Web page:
Do streetlights reduce crime?

Probably yes.

A study of streetlight outages in Chicago in 2010-2018 found that outages caused 6-7% increases in robberies and motor vehicle thefts in the nearby neighborhoods.

In 2016, unusually bright light towers were randomly placed near public housing developments around New York City. Two studies, one looking at the first six months after the experiment and one looking at a period of three years, compared crime in places with and without the new lights and found that serious outdoor crimes significantly decreased in areas with lights. There was also a slight decrease in minor quality of life" crimes. The researchers concluded that the lights were properly preventing crime, not displacing it to other areas. However, the study failed to distinguish whether the impact was due to the lights themselves, or the "noisy, stinky" diesel generators powering them, which is especially notable considering that the study found nearly the same impact of the towers during daytime.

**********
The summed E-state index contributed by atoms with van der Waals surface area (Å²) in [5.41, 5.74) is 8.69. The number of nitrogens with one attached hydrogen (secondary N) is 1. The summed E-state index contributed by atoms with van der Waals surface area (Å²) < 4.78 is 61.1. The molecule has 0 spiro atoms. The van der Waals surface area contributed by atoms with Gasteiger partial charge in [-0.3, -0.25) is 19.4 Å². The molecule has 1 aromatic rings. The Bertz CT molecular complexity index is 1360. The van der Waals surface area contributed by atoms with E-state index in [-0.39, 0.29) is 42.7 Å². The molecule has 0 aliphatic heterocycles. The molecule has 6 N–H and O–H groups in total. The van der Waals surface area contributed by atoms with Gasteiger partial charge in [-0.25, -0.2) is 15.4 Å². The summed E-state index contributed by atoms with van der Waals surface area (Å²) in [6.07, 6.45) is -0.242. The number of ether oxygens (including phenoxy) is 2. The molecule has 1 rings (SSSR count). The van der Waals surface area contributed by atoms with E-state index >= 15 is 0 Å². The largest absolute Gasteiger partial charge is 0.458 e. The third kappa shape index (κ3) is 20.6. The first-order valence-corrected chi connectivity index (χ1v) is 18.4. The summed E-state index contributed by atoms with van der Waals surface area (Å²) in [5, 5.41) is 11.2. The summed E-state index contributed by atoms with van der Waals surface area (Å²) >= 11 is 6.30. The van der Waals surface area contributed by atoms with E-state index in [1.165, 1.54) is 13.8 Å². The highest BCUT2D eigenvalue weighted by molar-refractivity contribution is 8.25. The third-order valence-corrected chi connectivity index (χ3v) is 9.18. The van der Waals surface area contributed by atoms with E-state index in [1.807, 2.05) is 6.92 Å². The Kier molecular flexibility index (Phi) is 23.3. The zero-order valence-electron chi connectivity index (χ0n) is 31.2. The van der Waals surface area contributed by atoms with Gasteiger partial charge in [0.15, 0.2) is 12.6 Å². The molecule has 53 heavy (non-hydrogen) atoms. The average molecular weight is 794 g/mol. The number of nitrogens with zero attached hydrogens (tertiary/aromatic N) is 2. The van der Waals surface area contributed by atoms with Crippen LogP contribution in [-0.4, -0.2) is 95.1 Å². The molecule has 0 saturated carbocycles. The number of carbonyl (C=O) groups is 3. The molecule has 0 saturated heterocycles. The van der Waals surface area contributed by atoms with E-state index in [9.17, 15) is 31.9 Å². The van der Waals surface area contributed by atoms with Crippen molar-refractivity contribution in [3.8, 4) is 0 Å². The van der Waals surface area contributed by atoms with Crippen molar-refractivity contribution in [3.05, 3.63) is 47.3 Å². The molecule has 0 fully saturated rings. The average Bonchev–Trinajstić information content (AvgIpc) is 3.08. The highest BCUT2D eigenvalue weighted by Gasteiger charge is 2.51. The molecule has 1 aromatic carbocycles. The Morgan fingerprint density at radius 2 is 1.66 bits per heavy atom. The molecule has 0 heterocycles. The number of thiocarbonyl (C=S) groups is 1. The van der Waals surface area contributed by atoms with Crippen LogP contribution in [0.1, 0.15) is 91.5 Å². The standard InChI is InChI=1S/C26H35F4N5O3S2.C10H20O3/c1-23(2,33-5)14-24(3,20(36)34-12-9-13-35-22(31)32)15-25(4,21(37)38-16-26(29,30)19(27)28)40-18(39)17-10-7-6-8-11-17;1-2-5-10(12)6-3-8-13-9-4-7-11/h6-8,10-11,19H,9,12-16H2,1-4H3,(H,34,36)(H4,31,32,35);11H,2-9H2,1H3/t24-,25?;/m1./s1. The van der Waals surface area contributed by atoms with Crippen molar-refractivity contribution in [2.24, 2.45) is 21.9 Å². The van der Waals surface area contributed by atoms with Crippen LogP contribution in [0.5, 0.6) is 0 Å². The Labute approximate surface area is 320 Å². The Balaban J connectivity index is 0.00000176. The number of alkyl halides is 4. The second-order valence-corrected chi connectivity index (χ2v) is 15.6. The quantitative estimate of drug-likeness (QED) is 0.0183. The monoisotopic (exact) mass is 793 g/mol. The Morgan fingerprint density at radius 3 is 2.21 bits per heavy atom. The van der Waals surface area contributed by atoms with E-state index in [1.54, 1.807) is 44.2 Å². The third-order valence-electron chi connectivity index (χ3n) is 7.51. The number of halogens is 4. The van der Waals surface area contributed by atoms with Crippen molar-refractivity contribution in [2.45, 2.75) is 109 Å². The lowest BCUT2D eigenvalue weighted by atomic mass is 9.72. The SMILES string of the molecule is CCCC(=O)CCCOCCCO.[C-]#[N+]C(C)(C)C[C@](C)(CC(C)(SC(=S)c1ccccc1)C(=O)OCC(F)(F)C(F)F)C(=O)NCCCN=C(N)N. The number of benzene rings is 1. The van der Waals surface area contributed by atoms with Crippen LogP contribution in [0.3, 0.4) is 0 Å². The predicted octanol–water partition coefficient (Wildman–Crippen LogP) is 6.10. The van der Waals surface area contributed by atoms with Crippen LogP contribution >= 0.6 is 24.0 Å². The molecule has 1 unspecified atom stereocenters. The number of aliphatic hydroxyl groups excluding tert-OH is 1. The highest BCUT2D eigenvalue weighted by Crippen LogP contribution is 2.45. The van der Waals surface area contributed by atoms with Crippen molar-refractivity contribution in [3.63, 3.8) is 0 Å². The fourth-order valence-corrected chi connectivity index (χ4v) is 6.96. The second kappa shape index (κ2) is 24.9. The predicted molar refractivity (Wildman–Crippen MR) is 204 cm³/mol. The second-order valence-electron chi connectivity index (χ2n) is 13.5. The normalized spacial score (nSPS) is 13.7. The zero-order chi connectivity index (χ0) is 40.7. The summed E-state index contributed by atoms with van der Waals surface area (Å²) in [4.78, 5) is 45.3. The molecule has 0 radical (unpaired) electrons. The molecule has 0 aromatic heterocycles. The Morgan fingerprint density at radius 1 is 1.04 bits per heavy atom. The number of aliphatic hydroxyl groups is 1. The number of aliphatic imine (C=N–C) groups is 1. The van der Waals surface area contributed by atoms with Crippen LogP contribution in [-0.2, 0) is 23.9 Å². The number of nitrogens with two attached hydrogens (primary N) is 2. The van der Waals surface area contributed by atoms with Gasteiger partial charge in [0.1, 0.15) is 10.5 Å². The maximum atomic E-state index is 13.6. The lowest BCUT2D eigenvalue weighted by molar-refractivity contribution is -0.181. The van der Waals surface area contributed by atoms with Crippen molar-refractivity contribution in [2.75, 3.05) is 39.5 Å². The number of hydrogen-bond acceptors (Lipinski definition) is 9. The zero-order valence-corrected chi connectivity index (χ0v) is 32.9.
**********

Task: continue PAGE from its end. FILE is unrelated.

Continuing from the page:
A 2008 meta-analysis of studies concluded that improved street lighting reduced crime by 21% on average. However, these studies had major methodological limitations.

Several studies have also concluded that Daylight Savings Time (DST) reduces evening crime. A study of the United States found that robberies decrease by 7% during DST, and similar or larger crime reductions were found by studies of Brazil, Uruguay and Chile. This literature can be taken to suggest that brighter environmental lighting, even if provided by streetlight improvements rather than DST, reduces crime.

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